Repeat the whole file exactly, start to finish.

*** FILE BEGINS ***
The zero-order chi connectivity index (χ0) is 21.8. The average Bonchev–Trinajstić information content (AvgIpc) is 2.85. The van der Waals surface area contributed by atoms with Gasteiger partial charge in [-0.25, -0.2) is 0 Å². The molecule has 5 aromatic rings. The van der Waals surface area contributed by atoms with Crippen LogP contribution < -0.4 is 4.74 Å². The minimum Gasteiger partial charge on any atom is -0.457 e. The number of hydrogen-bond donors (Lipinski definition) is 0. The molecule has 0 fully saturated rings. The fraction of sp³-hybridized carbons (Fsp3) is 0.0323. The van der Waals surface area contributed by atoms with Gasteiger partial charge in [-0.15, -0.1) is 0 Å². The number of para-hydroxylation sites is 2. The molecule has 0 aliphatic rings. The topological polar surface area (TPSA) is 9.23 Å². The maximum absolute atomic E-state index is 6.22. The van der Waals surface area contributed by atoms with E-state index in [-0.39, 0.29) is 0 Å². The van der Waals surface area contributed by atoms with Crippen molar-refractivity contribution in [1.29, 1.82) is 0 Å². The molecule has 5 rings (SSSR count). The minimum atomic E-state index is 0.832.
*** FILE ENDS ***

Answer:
The zero-order chi connectivity index (χ0) is 21.8. The average Bonchev–Trinajstić information content (AvgIpc) is 2.85. The van der Waals surface area contributed by atoms with Gasteiger partial charge in [-0.25, -0.2) is 0 Å². The molecule has 5 aromatic rings. The van der Waals surface area contributed by atoms with Crippen LogP contribution < -0.4 is 4.74 Å². The minimum Gasteiger partial charge on any atom is -0.457 e. The number of hydrogen-bond donors (Lipinski definition) is 0. The molecule has 0 fully saturated rings. The fraction of sp³-hybridized carbons (Fsp3) is 0.0323. The van der Waals surface area contributed by atoms with Gasteiger partial charge in [-0.15, -0.1) is 0 Å². The number of para-hydroxylation sites is 2. The molecule has 0 aliphatic rings. The topological polar surface area (TPSA) is 9.23 Å². The maximum absolute atomic E-state index is 6.22. The van der Waals surface area contributed by atoms with E-state index in [-0.39, 0.29) is 0 Å². The van der Waals surface area contributed by atoms with Crippen molar-refractivity contribution in [1.29, 1.82) is 0 Å². The molecule has 5 rings (SSSR count). The minimum atomic E-state index is 0.832.